Sen. Susan Collins said she has forwarded the names of two candidates for the U.S. attorney job in Maine to the Trump administration.

Collins declined to identify the two, but said “they are both highly qualified, in my view.”

Collins said she assumes that the Trump White House will follow past practice and nominate a candidate suggested by the state’s senior senator who is a member of the president’s party.

“I certainly hope so,” Collins said. “We’ve been given that impression, but I don’t know for sure.”

Maine District U.S. Attorney Thomas E. Delahanty resigned last Friday, one of dozens of U.S. attorneys appointed by President Obama who were asked to step down.

He has been replaced by Richard Murphy, previously the first assistant U.S. attorney, who will serve as acting U.S. attorney until a permanent replacement is named and confirmed by the Senate.

Collins formed a committee in January to review potential nominees for political posts in Maine. The eight-member panel was headed by Josh Tardy, a Newport lawyer and former Republican leader of the Maine House of Representatives. Tardy was also chair of Trump’s presidential campaign in Maine.

Both of Collins’ potential nominees interviewed with the committee, she said Thursday. Assuming nothing negative turns up in FBI background checks, and interviews with officials in the Justice Department go well, she said she anticipates that one of the two will be nominated for the post.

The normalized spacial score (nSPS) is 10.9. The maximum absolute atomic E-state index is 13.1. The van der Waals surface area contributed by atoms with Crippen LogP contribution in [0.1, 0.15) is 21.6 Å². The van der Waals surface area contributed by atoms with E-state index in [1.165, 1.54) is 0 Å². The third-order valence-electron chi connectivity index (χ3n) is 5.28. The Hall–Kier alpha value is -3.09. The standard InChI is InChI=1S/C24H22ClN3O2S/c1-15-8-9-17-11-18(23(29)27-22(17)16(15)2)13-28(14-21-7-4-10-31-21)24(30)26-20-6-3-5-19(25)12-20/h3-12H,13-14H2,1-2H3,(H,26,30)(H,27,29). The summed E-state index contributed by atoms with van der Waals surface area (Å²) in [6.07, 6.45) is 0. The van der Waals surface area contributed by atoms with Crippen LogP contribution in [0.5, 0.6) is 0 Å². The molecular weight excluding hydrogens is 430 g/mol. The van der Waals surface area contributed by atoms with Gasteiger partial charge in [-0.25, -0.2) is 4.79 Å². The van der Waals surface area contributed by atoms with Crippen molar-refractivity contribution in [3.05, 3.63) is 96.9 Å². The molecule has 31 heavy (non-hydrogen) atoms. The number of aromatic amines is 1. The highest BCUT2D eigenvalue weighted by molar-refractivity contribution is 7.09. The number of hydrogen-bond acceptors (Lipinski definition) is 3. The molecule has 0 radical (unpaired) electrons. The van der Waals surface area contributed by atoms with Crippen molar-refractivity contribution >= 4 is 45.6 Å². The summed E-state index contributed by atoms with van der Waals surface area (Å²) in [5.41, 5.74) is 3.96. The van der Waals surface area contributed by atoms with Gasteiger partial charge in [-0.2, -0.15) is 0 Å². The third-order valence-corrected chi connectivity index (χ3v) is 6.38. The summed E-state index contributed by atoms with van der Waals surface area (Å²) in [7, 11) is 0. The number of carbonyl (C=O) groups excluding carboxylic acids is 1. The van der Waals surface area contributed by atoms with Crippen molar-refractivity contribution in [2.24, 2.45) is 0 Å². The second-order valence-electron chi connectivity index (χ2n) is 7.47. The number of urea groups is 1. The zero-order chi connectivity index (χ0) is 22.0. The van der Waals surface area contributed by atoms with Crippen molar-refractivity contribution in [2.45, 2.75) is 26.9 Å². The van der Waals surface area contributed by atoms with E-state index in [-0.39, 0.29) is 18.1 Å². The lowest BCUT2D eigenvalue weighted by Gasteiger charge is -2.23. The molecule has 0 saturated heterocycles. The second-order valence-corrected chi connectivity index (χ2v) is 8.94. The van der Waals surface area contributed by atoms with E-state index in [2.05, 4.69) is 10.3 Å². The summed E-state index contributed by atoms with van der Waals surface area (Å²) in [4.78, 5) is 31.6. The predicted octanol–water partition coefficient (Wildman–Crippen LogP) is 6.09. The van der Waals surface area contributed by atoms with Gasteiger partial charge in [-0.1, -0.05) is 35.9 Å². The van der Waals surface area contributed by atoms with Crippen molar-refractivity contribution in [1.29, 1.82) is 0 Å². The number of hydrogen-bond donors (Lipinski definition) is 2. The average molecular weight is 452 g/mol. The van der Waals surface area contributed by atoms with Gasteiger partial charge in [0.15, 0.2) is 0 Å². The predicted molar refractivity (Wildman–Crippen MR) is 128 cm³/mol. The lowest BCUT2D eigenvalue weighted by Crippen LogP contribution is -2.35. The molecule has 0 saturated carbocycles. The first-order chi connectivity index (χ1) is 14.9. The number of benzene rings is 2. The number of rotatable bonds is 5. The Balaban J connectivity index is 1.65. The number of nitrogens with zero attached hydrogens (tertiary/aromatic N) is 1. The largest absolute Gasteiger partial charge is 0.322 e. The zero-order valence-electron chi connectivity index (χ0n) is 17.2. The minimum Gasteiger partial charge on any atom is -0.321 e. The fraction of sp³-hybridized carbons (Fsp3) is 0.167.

The 93 U.S. attorneys are considered the top federal law enforcement officers in federal judicial districts.

They prosecute federal cases in U.S. district courts and hand appeals to the circuit courts of appeals.

Collins said she would have been fine with Delahanty staying on while a new U.S. attorney was selected, but the Trump Administration opted to eliminate the Obama holdovers all at once. That prompted some criticism over the abruptness of the requested resignations.

One U.S. attorney, Preet Bharara of the Southern District of New York, refused to resign and was fired.

The position is one of thousands of political posts, Collins noted, and it’s not unusual for a new administration to want to quickly replace political appointees.

Collins pointed out that when she was the regional head of the Small Business Administration under the first President Bush, she received a fax at 12:01 p.m. on President Clinton’s inauguration day – literally a minute after the new president was sworn in – telling her she was fired.

“I didn’t take that personally,” she said. “That’s how the system works.”

Edward D. Murphy can be contacted at 791-6465 or at:

[email protected]